Energy Secretary Raphael Lotilla said Thursday the completion of liquefied natural gas terminals in Luzon and the availability of imported LNG would help stabilize power supply in the dry months next year.
Lotilla said the Department of Energy was preparing contingency measures as it expected supply to be tight in the next dry months.
“Our foremost concern is to ensure that there is enough capacity supplied through various sources, most especially in the coming summer months to sustain the power supply in the country,” Lotilla said.
The energy secretary said imported natural gas would help diversify the country’s power sources.
“Given its scheduled availability at the end of the first quarter of 2023, liquefied natural gas is considered an important source for fuel diversification. This will complement ongoing efforts of the Malampaya Consortium to optimize sustainably the remaining indigenous gas in the Malampaya-Camago reservoir,” Lotilla said.
He said LNG also aligns with the government’s goal of transitioning to a low-carbon future and helps stabilize power supply from variable renewable energy.
Based on the progress reports provided by the LNG project proponents to the DOE’s Oil Industry Management Bureau, Linseed Field Power Corp. of AG&P was on track to completing its first integrated LNG import terminal in Barangay Ilijan in Batangas City.
The DOE said the commissioning of the Linseed LNG project was scheduled in March 2023 and the commercial operation in April 2023, in time for the arrival of SMC’s LNG supply for the 1,200-MW Ilijan combined cycle power plant.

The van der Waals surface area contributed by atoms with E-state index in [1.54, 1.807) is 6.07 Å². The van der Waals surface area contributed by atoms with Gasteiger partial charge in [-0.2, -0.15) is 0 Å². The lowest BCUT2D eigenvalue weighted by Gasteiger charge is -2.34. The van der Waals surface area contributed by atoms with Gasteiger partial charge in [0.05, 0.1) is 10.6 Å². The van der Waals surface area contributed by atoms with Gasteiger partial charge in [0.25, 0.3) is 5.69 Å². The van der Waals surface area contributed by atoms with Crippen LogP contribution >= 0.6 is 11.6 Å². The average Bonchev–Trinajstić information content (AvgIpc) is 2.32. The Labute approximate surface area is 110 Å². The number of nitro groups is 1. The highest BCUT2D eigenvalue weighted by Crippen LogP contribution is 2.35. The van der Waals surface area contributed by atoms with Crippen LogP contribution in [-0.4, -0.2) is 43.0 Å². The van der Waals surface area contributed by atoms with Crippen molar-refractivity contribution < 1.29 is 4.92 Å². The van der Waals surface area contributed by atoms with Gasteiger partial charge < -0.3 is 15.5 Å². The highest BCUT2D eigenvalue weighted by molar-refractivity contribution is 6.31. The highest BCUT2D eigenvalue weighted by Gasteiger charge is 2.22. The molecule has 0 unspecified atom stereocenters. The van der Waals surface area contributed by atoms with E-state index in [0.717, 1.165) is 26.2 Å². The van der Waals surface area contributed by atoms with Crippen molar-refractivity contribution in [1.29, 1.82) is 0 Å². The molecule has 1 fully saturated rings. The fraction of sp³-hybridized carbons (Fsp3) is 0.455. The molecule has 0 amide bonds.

FGEN LNG Corp., a subsidiary of First Gen Corp., with BW LNG providing LNG storage and regasification services, is also scheduled to commission its LNG terminal in March 2023, while the commercial operation is set in June 2023.
This will coincide with the arrival of LNG supply to fuel First Gen’s existing gas-fired power plants such as the 1000-MW Sta Rita Power Plant, 500-MW San Lorenzo Power Plant, 414-MW San Gabriel Power Plant and the 97-MW Avion Power Plant.
The DOE said natural gas would support intermittent renewable sources due to its ability to provide flexible capacity.
This allows LNG plants to serve peaking requirements to support renewables and ancillary power and provide mid-merit and baseload requirements.
The agency already put in place the regulatory framework and completed its downstream natural gas development plan to guide policymakers and stakeholders for the entry of LNG in the country.
It also expects additional supply from coal-fired power plants in Bataan once transmission constraints are addressed.